Cerebrolysin (Cere) is a compound with neurotrophic activity shown to be effective in Alzheimer’s disease in earlier trials. The efficacy and safety of three dosages of Cere were investigated in this randomized, double-blind, placebo-controlled, study. Two hundred and seventy-nine patients were enrolled (69 Cere 10 ml; 70 Cere 30 ml; 71 Cere 60 ml and 69 placebo). Patients received iv infusions of 10, 30, 60 ml Cere or placebo 5 days/week for the first 4 weeks and thereafter, two iv infusions per week for 8 weeks. Effects on cognition and clinical global impressions were evaluated 4, 12 and 24 weeks after the beginning of the infusions using the CIBIC+ and the modified Alzheimer’s Disease Assessment Scale (ADAS)-cog. At week 24, significant improvement of cognitive performance on the ADAS-cog (P=0.038) and global function (CIBIC+; P>0.001) was observed for the 10 ml dose. The 30 and 60 ml doses showed significant improvement of the global outcome but failed to show significant improvement of cognition. The results are consistent with a reversed U-shaped dose-response relationship for Cere. The percentage of patients reporting adverse events was similar across all study groups. Cere treatment was well tolerated and led to significant, dose-dependent improvement of cognition and global clinical impression.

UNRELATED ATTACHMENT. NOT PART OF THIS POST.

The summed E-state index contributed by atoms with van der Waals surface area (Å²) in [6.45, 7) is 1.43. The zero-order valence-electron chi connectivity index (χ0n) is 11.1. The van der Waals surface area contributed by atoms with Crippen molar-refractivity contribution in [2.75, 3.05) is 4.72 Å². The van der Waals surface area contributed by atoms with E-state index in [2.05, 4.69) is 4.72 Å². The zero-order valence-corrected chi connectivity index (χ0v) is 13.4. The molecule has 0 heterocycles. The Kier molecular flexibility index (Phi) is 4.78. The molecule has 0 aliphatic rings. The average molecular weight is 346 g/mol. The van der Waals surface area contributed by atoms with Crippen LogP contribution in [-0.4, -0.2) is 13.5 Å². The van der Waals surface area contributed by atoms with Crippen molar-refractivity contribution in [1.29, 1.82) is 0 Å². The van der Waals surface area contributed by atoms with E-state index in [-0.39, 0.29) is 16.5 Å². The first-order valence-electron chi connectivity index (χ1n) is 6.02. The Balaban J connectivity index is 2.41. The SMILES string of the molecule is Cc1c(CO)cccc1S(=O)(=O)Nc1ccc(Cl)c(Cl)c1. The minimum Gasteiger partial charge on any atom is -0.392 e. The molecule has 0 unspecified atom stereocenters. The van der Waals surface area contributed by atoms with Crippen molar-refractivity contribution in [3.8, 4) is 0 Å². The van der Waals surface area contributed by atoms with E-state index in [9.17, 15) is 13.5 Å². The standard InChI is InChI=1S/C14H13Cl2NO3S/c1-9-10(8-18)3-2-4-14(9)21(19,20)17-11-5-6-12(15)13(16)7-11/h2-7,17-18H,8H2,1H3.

PMID:
16420392
[PubMed – indexed for MEDLINE]

The neuroprotective effects of Cerebrolysin in a transgenic model of Alzheimer’s disease are associated with improved behavioral performance

Source

Department of Neurosciences, University of California San Diego, School of Medicine, La Jolla, CA 92093, USA.

Abstract